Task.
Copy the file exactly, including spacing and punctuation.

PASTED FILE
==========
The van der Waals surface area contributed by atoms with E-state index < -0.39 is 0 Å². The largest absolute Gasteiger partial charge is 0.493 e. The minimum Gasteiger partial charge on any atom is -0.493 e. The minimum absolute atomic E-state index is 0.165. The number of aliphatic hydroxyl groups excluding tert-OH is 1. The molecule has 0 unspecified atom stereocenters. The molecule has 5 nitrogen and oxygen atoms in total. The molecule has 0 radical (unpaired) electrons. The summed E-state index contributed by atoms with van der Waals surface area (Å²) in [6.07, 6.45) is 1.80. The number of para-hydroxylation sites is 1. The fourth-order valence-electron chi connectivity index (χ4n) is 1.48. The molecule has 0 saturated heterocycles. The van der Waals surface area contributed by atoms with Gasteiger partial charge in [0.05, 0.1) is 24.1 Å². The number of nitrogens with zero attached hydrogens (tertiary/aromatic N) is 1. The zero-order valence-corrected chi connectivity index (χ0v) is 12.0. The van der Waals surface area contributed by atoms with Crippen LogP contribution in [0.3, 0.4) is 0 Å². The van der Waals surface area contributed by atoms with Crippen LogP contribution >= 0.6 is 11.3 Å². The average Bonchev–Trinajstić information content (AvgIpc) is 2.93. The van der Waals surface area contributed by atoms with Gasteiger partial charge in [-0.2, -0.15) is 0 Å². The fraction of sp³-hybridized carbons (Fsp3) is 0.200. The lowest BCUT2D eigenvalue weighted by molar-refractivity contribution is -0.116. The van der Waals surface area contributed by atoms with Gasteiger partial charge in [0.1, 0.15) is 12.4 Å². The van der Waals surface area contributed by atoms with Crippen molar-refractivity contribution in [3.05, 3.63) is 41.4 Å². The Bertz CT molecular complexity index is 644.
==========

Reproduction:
The van der Waals surface area contributed by atoms with E-state index < -0.39 is 0 Å². The largest absolute Gasteiger partial charge is 0.493 e. The minimum Gasteiger partial charge on any atom is -0.493 e. The minimum absolute atomic E-state index is 0.165. The number of aliphatic hydroxyl groups excluding tert-OH is 1. The molecule has 0 unspecified atom stereocenters. The molecule has 5 nitrogen and oxygen atoms in total. The molecule has 0 radical (unpaired) electrons. The summed E-state index contributed by atoms with van der Waals surface area (Å²) in [6.07, 6.45) is 1.80. The number of para-hydroxylation sites is 1. The fourth-order valence-electron chi connectivity index (χ4n) is 1.48. The molecule has 0 saturated heterocycles. The van der Waals surface area contributed by atoms with Gasteiger partial charge in [0.05, 0.1) is 24.1 Å². The number of nitrogens with zero attached hydrogens (tertiary/aromatic N) is 1. The zero-order valence-corrected chi connectivity index (χ0v) is 12.0. The van der Waals surface area contributed by atoms with Crippen LogP contribution in [0.3, 0.4) is 0 Å². The van der Waals surface area contributed by atoms with Crippen LogP contribution >= 0.6 is 11.3 Å². The average Bonchev–Trinajstić information content (AvgIpc) is 2.93. The van der Waals surface area contributed by atoms with Gasteiger partial charge in [-0.2, -0.15) is 0 Å². The fraction of sp³-hybridized carbons (Fsp3) is 0.200. The lowest BCUT2D eigenvalue weighted by molar-refractivity contribution is -0.116. The van der Waals surface area contributed by atoms with Gasteiger partial charge in [0.1, 0.15) is 12.4 Å². The van der Waals surface area contributed by atoms with Crippen molar-refractivity contribution in [3.05, 3.63) is 41.4 Å². The Bertz CT molecular complexity index is 644.